Someone asked me how my blog and newspaper column came to be titled "Bleachers Brew". It's like this, it's an amalgam of sorts of two things: The bleachers area in the stadium/arena where I used to sit when I would watch baseball, football, and basketball games and Miles Davis' great jazz album Bitches Brew. That's how it got culled together. I originally planned on calling it "The View from the Big Chair" that is a nod to Tears For Fear's second album, Songs from the Big Chair. So there.

Monday, April 30, 2007

The Write Stuff

As my fascination for baseball and the New York Yankees grew and intensified during my younger years, a couple of books that I sought out was the much-acclaimed Summer of ’49 and October 1964 both written by David Halberstam. The former chronicled the year when the Yankees and the Boston Red Sox were engaged in a heated pennant race highlighted by the incredible year that Joe DiMaggio and Ted Williams had. There were anecdotes about Jackie Robinson, Italian immigrants who used baseball as a way to integrate themselves into mainstream America, how radio was such a big part of turning men into gods, and how television’s infancy told of a high-tech future to come. The latter was about the last hurrah of Mickey Mantle’s Yankees and an era of sustained greatness as they fell to the St. Louis Cardinals in the World Series and into the abyss of losing and mediocrity.

I knew I had a good book in my hands as I stayed riveted to my seat and paused only to eat and heed nature’s call. What also fascinated me about David Halberstam’s writing was the meticulous recreation of the bygone eras that came alive for me. It was as if I had traveled back in time and had a front row seat to all the insider action. Halberstam’s prose was a unique mix of first-rate journalism and history.

His writing whetted my appetite for history as a school subject and as choice of reading material. Just when I thought that I knew and heard of every Michael Jordan tidbit out there, Halberstam came back with the even more well-researched tour de force Playing For Keeps that tracked the parallel growth of ESPN, the spread of American pop culture, and the globalization of the game that turned His Airness into the world’s first universal superstar. A truly amazing read.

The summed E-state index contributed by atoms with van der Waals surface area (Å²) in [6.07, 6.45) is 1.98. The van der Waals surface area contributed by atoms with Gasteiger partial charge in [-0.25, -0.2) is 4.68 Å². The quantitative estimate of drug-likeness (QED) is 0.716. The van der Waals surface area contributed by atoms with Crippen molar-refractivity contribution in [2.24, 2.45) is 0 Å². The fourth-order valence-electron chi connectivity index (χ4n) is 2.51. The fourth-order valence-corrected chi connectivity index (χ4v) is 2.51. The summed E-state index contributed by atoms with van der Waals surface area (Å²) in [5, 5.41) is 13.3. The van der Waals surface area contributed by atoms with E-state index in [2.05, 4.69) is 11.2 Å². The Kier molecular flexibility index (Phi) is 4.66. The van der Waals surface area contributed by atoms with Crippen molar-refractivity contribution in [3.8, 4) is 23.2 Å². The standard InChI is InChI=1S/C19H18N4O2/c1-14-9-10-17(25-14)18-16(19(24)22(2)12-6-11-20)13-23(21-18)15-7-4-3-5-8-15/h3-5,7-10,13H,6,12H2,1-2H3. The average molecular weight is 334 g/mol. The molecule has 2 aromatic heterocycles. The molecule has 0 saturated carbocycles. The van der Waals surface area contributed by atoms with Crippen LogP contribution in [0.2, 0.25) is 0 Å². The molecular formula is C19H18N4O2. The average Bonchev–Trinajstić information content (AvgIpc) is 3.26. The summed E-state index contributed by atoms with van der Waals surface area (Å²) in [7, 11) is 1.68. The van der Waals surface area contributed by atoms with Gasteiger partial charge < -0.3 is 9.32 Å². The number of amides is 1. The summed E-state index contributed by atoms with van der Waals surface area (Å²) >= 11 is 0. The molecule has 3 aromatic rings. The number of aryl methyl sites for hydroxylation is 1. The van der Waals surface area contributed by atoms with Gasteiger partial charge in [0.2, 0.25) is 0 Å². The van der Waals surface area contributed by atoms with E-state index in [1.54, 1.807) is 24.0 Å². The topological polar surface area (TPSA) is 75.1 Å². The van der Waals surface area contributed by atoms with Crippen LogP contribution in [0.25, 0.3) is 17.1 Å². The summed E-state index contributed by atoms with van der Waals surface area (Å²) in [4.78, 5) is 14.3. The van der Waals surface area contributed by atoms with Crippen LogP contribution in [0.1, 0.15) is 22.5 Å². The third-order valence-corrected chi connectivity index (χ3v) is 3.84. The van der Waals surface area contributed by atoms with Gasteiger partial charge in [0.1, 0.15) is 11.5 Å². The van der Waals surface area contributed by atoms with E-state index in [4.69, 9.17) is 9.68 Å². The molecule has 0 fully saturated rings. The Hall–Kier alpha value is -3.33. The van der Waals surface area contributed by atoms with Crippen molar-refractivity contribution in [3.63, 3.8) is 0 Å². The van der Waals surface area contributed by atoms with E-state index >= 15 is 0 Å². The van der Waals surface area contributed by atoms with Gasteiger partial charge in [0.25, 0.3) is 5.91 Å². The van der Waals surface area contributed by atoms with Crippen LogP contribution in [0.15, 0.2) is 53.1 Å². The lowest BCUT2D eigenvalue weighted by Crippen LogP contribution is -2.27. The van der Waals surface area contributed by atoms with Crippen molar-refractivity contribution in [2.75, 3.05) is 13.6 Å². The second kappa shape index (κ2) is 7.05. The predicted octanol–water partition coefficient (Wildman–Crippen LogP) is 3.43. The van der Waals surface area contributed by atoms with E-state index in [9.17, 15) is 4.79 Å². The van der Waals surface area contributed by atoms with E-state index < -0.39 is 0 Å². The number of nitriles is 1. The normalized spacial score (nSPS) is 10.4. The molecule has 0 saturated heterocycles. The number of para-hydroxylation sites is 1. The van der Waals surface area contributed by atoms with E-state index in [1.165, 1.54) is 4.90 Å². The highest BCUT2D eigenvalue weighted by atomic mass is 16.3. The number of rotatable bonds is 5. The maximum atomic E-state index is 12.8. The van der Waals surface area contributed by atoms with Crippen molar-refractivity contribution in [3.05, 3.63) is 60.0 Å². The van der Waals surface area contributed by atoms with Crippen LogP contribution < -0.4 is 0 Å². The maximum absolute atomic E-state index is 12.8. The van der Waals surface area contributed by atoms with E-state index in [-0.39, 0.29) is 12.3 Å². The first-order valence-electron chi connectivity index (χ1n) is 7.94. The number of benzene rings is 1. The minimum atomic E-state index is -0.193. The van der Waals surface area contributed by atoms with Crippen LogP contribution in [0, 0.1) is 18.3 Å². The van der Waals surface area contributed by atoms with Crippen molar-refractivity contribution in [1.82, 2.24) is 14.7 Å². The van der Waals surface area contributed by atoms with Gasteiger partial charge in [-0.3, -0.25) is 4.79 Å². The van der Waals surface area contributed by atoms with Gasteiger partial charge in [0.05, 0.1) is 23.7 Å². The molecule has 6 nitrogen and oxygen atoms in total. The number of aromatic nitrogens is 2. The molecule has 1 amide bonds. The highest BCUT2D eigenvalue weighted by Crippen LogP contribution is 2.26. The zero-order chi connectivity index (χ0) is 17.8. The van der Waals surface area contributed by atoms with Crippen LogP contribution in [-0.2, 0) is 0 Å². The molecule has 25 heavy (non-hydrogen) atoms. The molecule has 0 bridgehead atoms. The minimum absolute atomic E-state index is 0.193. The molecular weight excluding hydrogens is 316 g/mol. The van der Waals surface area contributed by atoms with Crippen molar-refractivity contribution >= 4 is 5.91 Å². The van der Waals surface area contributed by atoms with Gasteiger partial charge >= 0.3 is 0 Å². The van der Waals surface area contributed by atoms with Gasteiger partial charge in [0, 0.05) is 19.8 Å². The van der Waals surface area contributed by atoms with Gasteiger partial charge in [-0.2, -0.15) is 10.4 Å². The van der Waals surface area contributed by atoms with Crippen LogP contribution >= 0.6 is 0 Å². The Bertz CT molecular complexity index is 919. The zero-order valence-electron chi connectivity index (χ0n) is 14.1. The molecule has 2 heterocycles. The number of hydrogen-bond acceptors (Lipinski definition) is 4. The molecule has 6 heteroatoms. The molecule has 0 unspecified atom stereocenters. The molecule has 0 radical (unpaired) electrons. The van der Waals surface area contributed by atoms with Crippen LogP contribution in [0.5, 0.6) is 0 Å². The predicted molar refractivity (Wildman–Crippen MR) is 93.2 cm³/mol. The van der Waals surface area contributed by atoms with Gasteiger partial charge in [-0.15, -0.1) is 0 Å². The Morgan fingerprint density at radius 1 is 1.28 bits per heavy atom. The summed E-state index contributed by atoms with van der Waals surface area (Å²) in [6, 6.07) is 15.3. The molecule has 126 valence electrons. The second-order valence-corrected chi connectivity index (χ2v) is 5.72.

David Halberstam’s style became a huge influence on my writing and my mania for research, historical facts, and empirical proof. His death the other day in a car accident in Menlo Park, California might have merited a small column or maybe nary a blip on most local sports fans’ radar screen, but it resonates deep inside the fan in me.

Thanks for the inspiration, Mr. Halberstam. You’ll be writing the good book up there.

o O o

As I got older, those Hardy Boys mystery books (I still have the original and complete hardbound set) gave way to Sports Illustrated. I used to buy them at the Rastro in Greenhills that was just about the only store that sold them. If I missed an issue, I’d save up on my allowance and go to Dau to buy at the PX Shops.

If Sportscenter popularized the highlight, Sports Illustrated brought us the “bonus” as its late and famed editor Andre Laguerre coined the magazine’s raison d’etre. It became all about context. It meant going beyond the stats and about using sports as a metaphor for life; a prism for the rush of excitement on the playing field and the solitude between those moments of winning and losing. And that style changed sports writing forever.

Well, for the most part, it’s no longer “FEU Tamaraws gore NU Bulldogs.” It’s – “The FEU Tamaraws proved that they were far from being extinct in Season 69 of the UAAP as they reached in deep inside for that end game poise and game swagger that saw them through consecutive Finals appearances. Yadda yadda yadda.” That gore stuff is for the pedestrian.

I’ll say that David Halberstam is one of the three best baseball writers in my honest opinion; the others being Roger Kahn and Tom Verducci. Jack McCallum, Michael Lewis, and Rick Reilly are also huge influences. There were other non-sports writers I followed: Marc Spitz (the music writer not the swimmer), Nick Hornby, Cameron Crowe, Stephen Ambrose, Timothy Zahn, Terry Pratchett, Neil Gaiman, and Peter David to name a few.

As for local papers, I read everybody… Joaquin Henson, Henry Liao, Al Mendoza, Recah Trinidad, Ding Marcelo, (my editor) Jun Lumibao, and Rhea Navarro to name a few. And man, I loved collecting those old Atlas Sports Weekly Magazines.

o O o

Here are some other sports books I’d like to recommend:
Moneyball by Michael Lewis
Pele by Pele
The Life of Reilly by Rick Reilly
A Season On the Brink by John Feinstein
Unfinished Business by Jack McCallum
The Jordan Rules & The Second Coming by Sam Smith
The Breaks of the Game by David Halberstam


o O o

Random thoughts:
- Funny how instead of getting to the bottom of the problem, some officials are conducting a witch-hunt to determine who spilled the beans. Where there’s smoke there’s fire. I’m feeling you, PhilJax. A Ninoy Aquino gets you that the official stays put.

- It’s not quite Remember the Titans, but We Are Marshall is good.

- Alex Rodriguez may be off to one of the greatest individual starts in Major League Baseball history but if you ask me, whether the Yanks recover from their early season woes to win the World Series, this will be his last year in pinstripes.

- If you missed the racism in football special feature in ESPN before the start of the last World Cup, go to youtube and look up European Racism in Football. Having experienced racism first-hand, it just makes my blood boil.

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